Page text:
Fall in detainee rights coincides with more arrests – report

The report says that over the past decade, there has been a 35-percent increase in the number of Israelis arrested.

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September 17, 2013 04:26
1 minute read.
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A stark increase in the number of Israelis police have arrested has coincided with a continued erosion in the rights of detainees, according to a Public Defender’s Office report that came out Monday.

The report says that over the past decade, there has been a 35-percent increase in the number of Israelis arrested – 62,291 in 2012, compared to 40,345 in 1998 – constituting what it refers to as a “disturbing trend.” In addition, the number of people detained for questioning at police stations rose from 35,646 in 2003 to 42,427 in 2012, and the number of people jailed until the end of their legal proceedings rose from 15% of arrestees in 1998 to 31% in 2012.

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The clear majority of these arrests don’t result in indictments, the report adds.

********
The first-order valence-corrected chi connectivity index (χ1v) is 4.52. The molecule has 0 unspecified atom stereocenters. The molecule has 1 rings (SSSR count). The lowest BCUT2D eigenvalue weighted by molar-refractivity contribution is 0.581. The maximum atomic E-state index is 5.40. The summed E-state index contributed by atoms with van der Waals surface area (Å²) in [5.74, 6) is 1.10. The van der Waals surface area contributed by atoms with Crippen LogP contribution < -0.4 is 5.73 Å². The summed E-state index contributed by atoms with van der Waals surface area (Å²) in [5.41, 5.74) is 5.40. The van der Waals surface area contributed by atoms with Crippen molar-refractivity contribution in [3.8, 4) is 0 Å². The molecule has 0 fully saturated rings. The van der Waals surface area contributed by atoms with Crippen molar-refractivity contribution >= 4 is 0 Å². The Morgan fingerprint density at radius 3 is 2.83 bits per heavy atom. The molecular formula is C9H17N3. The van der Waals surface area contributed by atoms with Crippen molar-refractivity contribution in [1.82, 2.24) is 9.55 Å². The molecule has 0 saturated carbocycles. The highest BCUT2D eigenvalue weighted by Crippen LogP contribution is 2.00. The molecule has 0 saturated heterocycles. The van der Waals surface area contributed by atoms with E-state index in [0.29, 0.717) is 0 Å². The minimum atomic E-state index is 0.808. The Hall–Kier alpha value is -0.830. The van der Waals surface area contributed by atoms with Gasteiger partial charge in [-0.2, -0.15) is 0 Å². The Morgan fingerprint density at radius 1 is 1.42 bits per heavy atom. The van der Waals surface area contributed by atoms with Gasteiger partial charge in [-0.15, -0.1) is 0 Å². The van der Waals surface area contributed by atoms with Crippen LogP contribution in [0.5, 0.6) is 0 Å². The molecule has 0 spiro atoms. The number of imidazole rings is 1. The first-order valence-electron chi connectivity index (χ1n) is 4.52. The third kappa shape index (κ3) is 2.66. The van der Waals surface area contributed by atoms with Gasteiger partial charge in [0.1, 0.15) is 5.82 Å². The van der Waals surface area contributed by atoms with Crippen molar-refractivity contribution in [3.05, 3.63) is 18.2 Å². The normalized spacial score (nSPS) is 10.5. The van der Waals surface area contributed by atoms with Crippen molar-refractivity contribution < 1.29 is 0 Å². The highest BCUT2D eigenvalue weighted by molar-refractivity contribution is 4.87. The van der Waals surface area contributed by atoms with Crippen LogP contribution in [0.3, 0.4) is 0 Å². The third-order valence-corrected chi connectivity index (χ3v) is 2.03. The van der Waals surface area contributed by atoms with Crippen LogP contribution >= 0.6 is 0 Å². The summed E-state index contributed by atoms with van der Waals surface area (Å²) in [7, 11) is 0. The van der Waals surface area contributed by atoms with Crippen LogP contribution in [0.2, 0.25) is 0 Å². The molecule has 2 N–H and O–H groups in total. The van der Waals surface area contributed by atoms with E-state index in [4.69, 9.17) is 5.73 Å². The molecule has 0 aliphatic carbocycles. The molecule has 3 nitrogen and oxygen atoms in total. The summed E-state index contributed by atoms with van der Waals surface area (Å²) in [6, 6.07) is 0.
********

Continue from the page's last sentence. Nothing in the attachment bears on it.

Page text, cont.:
In the document, the Public Defender’s Office also takes issue with what it says are the wrongful arrests of thousands of people kept in custody overnight until they can post bail.

The report places much of the blame not only on police, but also on the heavy workload that the court system faces.

Also, most of the detainees in the country do not consult with an attorney before undergoing police questioning, and police do not take the necessary steps to ensure that such rights are exercised, the report states.

Among the report’s recommendations is a call to change the operation hours of the Public Defender’s Office’s detainee department to a 24/7 schedule, as well as to launch programs in schools to prevent juvenile crimes, and to deal with the issue of overcrowding in prisons.



In response to the report, Israel Police commissioner Insp.-Gen. Yohanan Danino said Monday that he viewed the document as affirming ongoing police efforts “to increase deterrence and a criminal’s odds of being arrested. The report affirms our assertion that 2012 was the worst year on record for criminals.”

While acknowledging that “the rights of a suspect are important,” he stated that “the citizens’ right to public security is no less important.”

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